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Andrew Alden

The End of All Our Exploring . . .

By March 11, 2009

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ring mountainT.S. Eliot's words come to mind often as I contemplate geology; the full quote is, "And the end of all our exploring / Will be to arrive where we started / And know the place for the first time." The words returned to me with a post on Christie Rowe's blog. She's a Marin County native now teaching in South Africa, and on a recent visit home she showed some visitors the remarkable Ring Mountain Preserve, where details of deep subduction are laid out in a pristine setting (a stop on my California subduction tour). Even though she has spent countless hours on Ring Mountain, it's still fresh enough for her to photograph and examine for the umpteenth time.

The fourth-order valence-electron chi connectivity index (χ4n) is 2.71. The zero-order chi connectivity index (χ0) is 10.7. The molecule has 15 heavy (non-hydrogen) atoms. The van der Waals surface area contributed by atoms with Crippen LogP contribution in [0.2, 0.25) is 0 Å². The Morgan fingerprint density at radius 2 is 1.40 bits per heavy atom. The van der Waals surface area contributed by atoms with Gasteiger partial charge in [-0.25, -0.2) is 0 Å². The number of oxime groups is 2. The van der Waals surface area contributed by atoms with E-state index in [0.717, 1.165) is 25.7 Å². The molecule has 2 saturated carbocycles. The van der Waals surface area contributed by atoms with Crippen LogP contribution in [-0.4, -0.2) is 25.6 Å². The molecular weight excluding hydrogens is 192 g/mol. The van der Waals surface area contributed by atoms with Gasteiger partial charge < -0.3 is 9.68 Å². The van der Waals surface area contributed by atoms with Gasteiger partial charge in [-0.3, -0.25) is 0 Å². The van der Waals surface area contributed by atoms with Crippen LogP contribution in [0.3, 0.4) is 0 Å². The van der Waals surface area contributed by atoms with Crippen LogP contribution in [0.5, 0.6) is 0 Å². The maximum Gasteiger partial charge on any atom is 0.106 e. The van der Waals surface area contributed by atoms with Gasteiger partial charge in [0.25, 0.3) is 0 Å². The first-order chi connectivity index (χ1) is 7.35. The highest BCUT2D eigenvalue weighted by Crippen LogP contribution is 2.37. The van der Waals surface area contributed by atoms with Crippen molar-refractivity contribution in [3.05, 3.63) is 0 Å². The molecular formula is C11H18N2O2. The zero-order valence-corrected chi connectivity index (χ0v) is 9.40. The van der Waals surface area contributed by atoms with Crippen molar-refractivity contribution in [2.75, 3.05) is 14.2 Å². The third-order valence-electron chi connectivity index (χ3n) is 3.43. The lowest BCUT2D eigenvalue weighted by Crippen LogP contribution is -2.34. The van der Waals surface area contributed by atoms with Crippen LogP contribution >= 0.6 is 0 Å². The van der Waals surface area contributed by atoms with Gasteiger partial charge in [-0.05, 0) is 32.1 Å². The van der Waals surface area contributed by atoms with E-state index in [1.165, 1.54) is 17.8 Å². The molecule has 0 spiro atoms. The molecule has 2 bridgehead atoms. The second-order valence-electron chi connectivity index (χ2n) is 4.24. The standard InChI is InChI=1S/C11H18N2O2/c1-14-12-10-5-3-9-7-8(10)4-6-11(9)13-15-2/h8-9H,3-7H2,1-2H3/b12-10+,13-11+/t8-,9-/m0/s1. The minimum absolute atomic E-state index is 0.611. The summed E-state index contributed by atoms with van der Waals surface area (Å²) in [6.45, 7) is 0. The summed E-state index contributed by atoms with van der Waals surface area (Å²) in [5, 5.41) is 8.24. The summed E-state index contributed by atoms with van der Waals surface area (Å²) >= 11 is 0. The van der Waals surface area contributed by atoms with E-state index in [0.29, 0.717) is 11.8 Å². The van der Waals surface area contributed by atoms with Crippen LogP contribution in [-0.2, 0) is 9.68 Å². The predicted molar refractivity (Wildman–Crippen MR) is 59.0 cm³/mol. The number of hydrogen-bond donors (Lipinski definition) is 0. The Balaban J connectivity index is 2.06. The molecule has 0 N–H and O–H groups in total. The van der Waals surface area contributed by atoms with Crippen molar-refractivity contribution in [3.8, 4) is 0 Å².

Her larger theme is to warn against the "it's been done" effect, a mindset that can infect whole research communities as well as individuals. "It's been done" says, for instance, that a colored spot on a geologic map says everything worth knowing about a place and that new mapping would be a waste.

One thing Eliot implies is that "where we started" was itself the beginning of a journey. Therefore you keep exploring, and each time you return to the start you know something new for the first time. You never know a place for the last time. And another corollary is that even if "it's been done" by someone else, it hasn't been done by you. And if you value your own curiosity, you won't mind looking into things that have "been done" if it means you will know them for the first time.

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Serpentinite on Ring Mountain — Geology Guide photo


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